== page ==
Sunday, July 08, 2018 by Isabelle Z.
If you’ve been putting off getting your finances in order because the economic situation has been relatively stable recently, it might be time to re-think your approach as fund managers are warning that the next economic crisis is looming – and it’s going to be “ugly”.
The U.S. is now sitting at the peak of the economic cycle, which means there’s nowhere to go from here but down, according to several economists and money managers. Yahoo! Finance reports that the Federal Reserve could be to blame for the coming downturn as new Chair Jerome Powell leads them into raising interest rates back up from the zero levels they hovered around for a decade. Leaving interest rates at zero indefinitely isn’t necessarily ideal, but the rise is expected to have negative repercussions.
Goldman Sachs Asset Management Chief Investment Officer Jonathan Beinner said: “When the music stops, I do think it’s going to be pretty ugly.” He points to rising global debt – some $237 trillion and counting – and the way the debt is dispersed as putting the economic future in danger. Investment managers, private equity and hedge funds are holding most of the debt, he said, and he also expressed concerns about the fact that ratings agencies have been too generous in appraisals, giving high-debt firms investment-grade ratings.
Overall, he sees a lot of similarities between the current situation and the climate ahead of the worldwide financial crisis that struck in 2008.
Making matters worse is the fact that the difference between the yields on U.S. Treasury two-year and ten-year notes recently fell to its lowest level since the crisis of 2008; an all-out yield curve inversion has been a historical precursor to a recession.
The first thing you should do – if you haven’t already done so – is pay off your debts. When interest rates go up, you’ll find yourself paying higher interest on loans with changing rates, such as credit cards, so try to pay them off now and stop using them. This will help you lower your monthly financial obligations and set you on the path to being able to build up a nest egg faster.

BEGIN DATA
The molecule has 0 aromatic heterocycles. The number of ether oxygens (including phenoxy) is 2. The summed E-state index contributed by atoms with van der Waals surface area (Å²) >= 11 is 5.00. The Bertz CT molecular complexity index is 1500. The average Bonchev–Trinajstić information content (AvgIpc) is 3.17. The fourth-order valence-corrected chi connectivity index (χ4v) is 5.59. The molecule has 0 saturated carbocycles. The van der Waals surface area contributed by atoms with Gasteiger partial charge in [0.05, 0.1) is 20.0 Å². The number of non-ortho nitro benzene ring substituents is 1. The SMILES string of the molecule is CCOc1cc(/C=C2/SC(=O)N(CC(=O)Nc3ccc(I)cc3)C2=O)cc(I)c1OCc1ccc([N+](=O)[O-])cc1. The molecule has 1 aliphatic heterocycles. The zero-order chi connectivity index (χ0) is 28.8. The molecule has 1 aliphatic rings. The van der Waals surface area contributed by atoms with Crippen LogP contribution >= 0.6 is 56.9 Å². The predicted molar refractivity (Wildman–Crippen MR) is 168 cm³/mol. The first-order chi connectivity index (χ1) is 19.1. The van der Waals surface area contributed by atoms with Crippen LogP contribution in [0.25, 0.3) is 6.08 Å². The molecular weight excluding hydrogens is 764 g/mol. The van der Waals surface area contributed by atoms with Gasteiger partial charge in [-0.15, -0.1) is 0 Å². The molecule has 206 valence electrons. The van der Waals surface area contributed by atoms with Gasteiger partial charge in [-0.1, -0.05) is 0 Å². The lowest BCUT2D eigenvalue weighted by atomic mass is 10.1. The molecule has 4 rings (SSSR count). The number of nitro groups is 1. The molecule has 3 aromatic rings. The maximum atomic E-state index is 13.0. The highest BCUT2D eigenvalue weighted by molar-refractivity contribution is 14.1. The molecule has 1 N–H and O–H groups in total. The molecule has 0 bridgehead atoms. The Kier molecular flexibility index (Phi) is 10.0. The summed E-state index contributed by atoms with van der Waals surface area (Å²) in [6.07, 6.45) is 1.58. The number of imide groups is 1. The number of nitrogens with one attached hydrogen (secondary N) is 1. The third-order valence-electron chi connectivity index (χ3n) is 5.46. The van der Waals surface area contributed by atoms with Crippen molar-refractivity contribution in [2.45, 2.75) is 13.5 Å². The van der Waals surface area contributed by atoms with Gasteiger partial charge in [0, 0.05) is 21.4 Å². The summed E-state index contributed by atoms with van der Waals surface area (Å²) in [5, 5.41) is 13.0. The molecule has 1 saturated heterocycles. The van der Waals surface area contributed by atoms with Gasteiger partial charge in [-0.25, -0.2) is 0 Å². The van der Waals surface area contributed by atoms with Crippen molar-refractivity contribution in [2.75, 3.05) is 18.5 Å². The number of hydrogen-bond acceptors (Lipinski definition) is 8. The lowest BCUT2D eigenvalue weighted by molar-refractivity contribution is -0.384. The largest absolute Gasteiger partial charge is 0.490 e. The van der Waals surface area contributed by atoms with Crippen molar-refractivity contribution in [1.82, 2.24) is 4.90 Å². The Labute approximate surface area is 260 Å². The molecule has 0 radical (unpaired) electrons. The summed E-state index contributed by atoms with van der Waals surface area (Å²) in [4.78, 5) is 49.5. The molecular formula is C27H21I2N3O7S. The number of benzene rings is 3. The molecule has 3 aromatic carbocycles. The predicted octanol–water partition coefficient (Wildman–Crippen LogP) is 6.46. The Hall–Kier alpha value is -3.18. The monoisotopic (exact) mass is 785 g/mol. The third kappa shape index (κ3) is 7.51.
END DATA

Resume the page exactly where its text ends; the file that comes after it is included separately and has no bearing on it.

Experts also recommend putting an emergency savings account into place. The standard advice of saving for six to 12 months of expenses may be out of reach, but save as much as you can and consider options like Roth IRA savings. On top of that, it’s time to make a budget, start managing your bills better and reviewing your accounts, and take advantage of your non-cash assets like gift cards and frequent flyer miles.
You might even consider finding ways to earn some extra cash. Although it might not come close to your work salary, having cash on hand could prove invaluable, so consider freelancing, selling unwanted goods online, or teaching a skill like an instrument or foreign language on the side for extra cash.
Most of all, however, you need to be sure you’re ready for the overall collapse that could come about after a financial and economic collapse, like what happened in Venezuela. What would you do if it became impossible to get your hands on basic necessities like medicine and food? That’s why the website SHTF Plan suggests getting a preparedness plan in place now and stockpiling the items you’d need in such a scenario well in advance as it will be a lot more difficult to do as more and more people realize just how ugly things could get.
Sources for this article include: